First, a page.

Say pathogenic bacteriaA makes toxinA, which had D-amino acids instead of L-amino aids, does this difference in chirality cause a different conformational change in the receptor or enzyme, thus leading to either deactivation of the enzyme or signal transduction pathway or activation of a different pathway?

I understand what chirality is in the concept of organic chemistry — rotating plane polarized light, ingold-prelog system etc; however I never leaned what structural feature of chiral molecules changes the way they react inside a cell.

I do NOT understand HOW changes in chirality can be associated with cellular toxicity.

links: https://www.ncbi.nlm.nih.gov/pubmed/24752840




3 Answers 3


There a few things you have to take care of with chirality in biological systems:

First note, that for amino acids we usually use L and D instead of r and s nomencalture.

In chemistry the difference between chiral enantionemeres is usually really just a difference in light polarisation like you described, otherwise they can be thought of as identical, since they have identical chemical properties. This way of thinking does not apply to biochemistry - the moment enzymes (large molecules with very defined 3D structures) are involved the structural difference between the two forms becomes very important for each and every biological reaction.

In the case of single amino acids this means that D amino acids are toxic to eukaryotic cells, because their similarity to the D form allows them to interact with some of the enzymes that usually bind it, but the binding is not a perfect match so the enzymes get inhibited, which makes the D form toxic. (This is already described in the second paper you linked:)

In animal studies, administration of D-amino acids to rats and chicks resulted in growth inhibition [18]. In addition, serious damages such as suppression of the synthesis of glutamate oxaloacetate transaminase, glutamic pyruvic transaminase, and lactate dehydrogenase resulted from D-amino acids accumulation in animal tissues [18].

Now in your question you are asking about the difference between a toxin made from the 'wrong' amino acid. The thing is, this change of the protein will most likely mean, that its not a toxin anymore. A protein toxin is toxic because it can interact with other proteins, based on its 3D structure. This structure is based on the chemical and structural properties of the amino acids building it. If you change the underlying structure of every amino acid it will fold differently and you will get completely different protein - and not a mirrored version of the original protein/toxin.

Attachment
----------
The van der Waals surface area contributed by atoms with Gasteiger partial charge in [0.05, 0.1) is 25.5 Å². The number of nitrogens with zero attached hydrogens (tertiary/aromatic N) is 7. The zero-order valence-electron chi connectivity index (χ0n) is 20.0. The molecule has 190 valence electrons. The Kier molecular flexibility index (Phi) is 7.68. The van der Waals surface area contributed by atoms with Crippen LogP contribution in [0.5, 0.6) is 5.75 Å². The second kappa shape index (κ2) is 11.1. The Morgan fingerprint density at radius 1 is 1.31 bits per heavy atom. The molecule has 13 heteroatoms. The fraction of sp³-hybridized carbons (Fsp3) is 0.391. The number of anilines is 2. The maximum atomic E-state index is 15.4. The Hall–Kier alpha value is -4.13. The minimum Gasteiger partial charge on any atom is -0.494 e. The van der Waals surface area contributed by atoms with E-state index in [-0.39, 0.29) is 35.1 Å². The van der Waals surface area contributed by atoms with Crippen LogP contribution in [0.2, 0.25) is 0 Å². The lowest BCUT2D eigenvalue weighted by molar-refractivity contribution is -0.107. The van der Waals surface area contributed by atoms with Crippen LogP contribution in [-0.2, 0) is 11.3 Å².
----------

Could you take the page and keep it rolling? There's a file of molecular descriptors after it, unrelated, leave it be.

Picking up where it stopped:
One can make no generalization about the effect of the change in chirality in a ligand in the protein to which it normally binds. As the simple diagram below shows, as far as interaction with the ligand binding site is concerned there is no essential difference between a enantiomer of the normal ligand and a modified version of it:

Binding of ligand, entiomer and substituent to protein

Both may be able to interact with sites ‘a’ and ‘b’ on the protein, but whether this will be inhibitory or not cannot be predicted — it will depend on the energy of the interaction compared with that of the correct interaction (and the relative concentrations of substrate and inhibitor).

If it does bind it is most unlikely to cause a conformation change, and even less likely to trigger an alternative pathway. Most protein binding sites are tailored for a single response. In the event of disruption, inhibition is the most likely result.

As far as a bacterial toxin is concerned, the fact that it may employ D-amino acids is a red-herring. The overall structure of the toxin is what counts, and has evolved to act on a specific target. Each example is likely to be unique.

Any textbook of biochemistry will have sections on the substrate specificity of enzymes (e.g. Berg et al. online).


As Nicolai has mentioned in his answer, change of chirality (L and D) of amino acids will drastically change the way a protein folds. I searched online to find if a solved structure of D only form of any protein. However, there were none.
But, both right handed and left handed DNA are known. This difference does not happen because of the chirality difference of the DNA constituents but the way the bases are base paired. However, it exemplifies how the change in chirality can lead to non-trivial change in structure.
enter image description here
Original uploader was Richard Wheeler (Zephyris) at en.wikipedia - Originally from en.wikipedia; description page is/was here., GFDL, https://commons.wikimedia.org/w/index.php?curid=2117121
I will read some more on signal transduction and return to the question.


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